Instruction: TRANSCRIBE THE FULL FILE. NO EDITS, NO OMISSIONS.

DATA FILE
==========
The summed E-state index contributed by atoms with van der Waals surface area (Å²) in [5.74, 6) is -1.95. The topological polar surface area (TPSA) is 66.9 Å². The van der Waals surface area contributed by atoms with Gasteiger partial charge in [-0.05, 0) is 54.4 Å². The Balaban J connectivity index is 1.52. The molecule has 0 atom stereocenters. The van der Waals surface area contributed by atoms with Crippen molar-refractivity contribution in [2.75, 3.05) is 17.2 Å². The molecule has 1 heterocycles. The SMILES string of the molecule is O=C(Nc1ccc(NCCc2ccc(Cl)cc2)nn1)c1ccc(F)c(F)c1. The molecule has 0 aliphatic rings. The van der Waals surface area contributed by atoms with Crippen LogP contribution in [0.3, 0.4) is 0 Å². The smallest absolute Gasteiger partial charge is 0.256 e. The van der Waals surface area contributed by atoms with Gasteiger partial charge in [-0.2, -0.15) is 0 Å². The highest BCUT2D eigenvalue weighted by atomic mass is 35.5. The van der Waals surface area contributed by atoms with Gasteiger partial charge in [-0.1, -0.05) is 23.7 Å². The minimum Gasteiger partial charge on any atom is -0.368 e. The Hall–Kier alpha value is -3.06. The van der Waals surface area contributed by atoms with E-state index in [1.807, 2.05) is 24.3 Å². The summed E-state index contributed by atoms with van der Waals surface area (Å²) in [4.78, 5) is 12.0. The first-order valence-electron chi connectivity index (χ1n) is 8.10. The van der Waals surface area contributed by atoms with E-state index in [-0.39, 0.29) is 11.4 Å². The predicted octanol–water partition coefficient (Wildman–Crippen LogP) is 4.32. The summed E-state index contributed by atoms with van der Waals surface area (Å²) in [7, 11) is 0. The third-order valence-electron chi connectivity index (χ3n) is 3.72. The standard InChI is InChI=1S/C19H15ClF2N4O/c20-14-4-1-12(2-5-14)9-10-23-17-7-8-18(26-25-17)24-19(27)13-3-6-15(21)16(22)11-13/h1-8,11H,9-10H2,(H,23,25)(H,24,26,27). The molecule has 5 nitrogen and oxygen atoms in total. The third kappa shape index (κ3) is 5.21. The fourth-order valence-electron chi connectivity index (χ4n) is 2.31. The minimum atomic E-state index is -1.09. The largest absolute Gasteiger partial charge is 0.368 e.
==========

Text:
The summed E-state index contributed by atoms with van der Waals surface area (Å²) in [5.74, 6) is -1.95. The topological polar surface area (TPSA) is 66.9 Å². The van der Waals surface area contributed by atoms with Gasteiger partial charge in [-0.05, 0) is 54.4 Å². The Balaban J connectivity index is 1.52. The molecule has 0 atom stereocenters. The van der Waals surface area contributed by atoms with Crippen molar-refractivity contribution in [2.75, 3.05) is 17.2 Å². The molecule has 1 heterocycles. The SMILES string of the molecule is O=C(Nc1ccc(NCCc2ccc(Cl)cc2)nn1)c1ccc(F)c(F)c1. The molecule has 0 aliphatic rings. The van der Waals surface area contributed by atoms with Crippen LogP contribution in [0.3, 0.4) is 0 Å². The smallest absolute Gasteiger partial charge is 0.256 e. The van der Waals surface area contributed by atoms with Gasteiger partial charge in [-0.2, -0.15) is 0 Å². The highest BCUT2D eigenvalue weighted by atomic mass is 35.5. The van der Waals surface area contributed by atoms with Gasteiger partial charge in [-0.1, -0.05) is 23.7 Å². The minimum Gasteiger partial charge on any atom is -0.368 e. The Hall–Kier alpha value is -3.06. The van der Waals surface area contributed by atoms with E-state index in [1.807, 2.05) is 24.3 Å². The summed E-state index contributed by atoms with van der Waals surface area (Å²) in [4.78, 5) is 12.0. The first-order valence-electron chi connectivity index (χ1n) is 8.10. The van der Waals surface area contributed by atoms with E-state index in [-0.39, 0.29) is 11.4 Å². The predicted octanol–water partition coefficient (Wildman–Crippen LogP) is 4.32. The summed E-state index contributed by atoms with van der Waals surface area (Å²) in [7, 11) is 0. The third-order valence-electron chi connectivity index (χ3n) is 3.72. The standard InChI is InChI=1S/C19H15ClF2N4O/c20-14-4-1-12(2-5-14)9-10-23-17-7-8-18(26-25-17)24-19(27)13-3-6-15(21)16(22)11-13/h1-8,11H,9-10H2,(H,23,25)(H,24,26,27). The molecule has 5 nitrogen and oxygen atoms in total. The third kappa shape index (κ3) is 5.21. The fourth-order valence-electron chi connectivity index (χ4n) is 2.31. The minimum atomic E-state index is -1.09. The largest absolute Gasteiger partial charge is 0.368 e.